Vietnam: Ancient Fujian Cypress tells of drought that once ended Indochina’s civilizations

Research by scientists from the United States and Japan has revealed a
record of drought in Indochina that goes back more than 700 years by
studying tree ring core samples from Fokienia hodginsii, a rare
species that lives in Vietnam’s cloud forests. What the samples show
are two lengthy droughts between the late 1300s early 1400s, around
the time the vast and wealthy Angkor civilization in modern-day
Cambodia collapsed.

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“There was a very significant multi-decadal drought in the early 1400s
with the worst drought year being 1417,” said Brendan Buckley of the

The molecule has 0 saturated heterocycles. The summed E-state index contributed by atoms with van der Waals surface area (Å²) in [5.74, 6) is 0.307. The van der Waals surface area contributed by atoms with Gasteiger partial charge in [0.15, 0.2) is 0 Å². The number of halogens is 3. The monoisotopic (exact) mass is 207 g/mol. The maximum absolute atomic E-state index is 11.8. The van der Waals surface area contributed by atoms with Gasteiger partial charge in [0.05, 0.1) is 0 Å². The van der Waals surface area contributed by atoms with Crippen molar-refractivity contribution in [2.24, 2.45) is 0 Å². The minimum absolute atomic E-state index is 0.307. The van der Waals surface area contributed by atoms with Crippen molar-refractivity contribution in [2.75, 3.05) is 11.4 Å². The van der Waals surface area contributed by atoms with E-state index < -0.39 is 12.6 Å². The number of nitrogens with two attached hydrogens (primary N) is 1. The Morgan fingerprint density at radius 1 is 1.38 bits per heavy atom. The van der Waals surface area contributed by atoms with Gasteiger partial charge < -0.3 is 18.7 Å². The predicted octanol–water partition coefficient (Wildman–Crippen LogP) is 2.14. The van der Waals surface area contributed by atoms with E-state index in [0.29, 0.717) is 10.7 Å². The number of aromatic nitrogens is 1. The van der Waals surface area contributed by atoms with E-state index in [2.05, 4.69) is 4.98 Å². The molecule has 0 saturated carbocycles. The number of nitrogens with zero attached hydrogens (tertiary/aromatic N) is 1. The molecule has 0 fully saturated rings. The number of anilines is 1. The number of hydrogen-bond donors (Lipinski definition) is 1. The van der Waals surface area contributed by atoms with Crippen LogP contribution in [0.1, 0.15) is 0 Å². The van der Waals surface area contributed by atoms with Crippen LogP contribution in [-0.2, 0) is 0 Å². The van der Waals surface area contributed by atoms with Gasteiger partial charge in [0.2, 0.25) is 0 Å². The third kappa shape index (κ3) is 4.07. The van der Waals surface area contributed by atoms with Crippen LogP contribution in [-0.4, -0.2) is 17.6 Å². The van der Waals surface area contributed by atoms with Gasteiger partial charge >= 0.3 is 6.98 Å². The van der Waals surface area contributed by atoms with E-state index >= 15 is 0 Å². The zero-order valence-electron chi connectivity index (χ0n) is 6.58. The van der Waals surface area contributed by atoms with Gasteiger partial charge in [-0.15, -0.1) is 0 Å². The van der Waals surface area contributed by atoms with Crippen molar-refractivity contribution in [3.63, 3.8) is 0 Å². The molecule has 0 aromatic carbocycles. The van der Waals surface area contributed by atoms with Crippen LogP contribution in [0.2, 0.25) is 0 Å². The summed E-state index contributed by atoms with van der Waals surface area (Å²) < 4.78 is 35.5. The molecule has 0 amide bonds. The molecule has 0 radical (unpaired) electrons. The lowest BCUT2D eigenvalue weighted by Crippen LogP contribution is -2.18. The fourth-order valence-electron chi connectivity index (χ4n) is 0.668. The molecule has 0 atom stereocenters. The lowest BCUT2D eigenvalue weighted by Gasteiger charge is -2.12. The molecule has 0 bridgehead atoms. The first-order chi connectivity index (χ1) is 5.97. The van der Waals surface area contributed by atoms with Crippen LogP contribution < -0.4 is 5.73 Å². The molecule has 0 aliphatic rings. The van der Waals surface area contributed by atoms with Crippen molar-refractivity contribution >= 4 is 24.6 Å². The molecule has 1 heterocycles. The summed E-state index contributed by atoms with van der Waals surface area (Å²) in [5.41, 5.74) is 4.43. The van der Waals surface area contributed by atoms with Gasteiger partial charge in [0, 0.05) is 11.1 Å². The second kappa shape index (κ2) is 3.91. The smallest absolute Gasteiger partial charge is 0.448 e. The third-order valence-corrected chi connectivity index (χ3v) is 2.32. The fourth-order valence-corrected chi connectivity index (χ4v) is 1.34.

Tree Ring Laboratory at the Lamont-Doherty Earth Observatory in the
United States. Along the mountainous spine of Vietnam grow ancient
conifers whose tree rings tell of droughts lasting more than a
generation that helped push civilizations toward collapse, a climate
change conference heard on Tuesday.

“All of the kingdoms in Southeast Asia collapsed, in Thailand, Vietnam and Laos between 1750-80,” he said. Buckley teamed up with Masaki Sano and Tatsuo Sweda of Ehime University of Japan to study the tree rings of Fokienia. The research is helping unravel the complexity of the annual monsoon that usually begins during March-May and on which millions rely to grow crops, particularly rice in the Mekong Delta.

It could also help understand how climate change could affect the densely populated region and its economies. Buckley said the chronology constructed from the tree rings showed a strong correlation between dry spells and the El Nino weather pattern that typically brings drought to Southeast Asia and eastern Australia.

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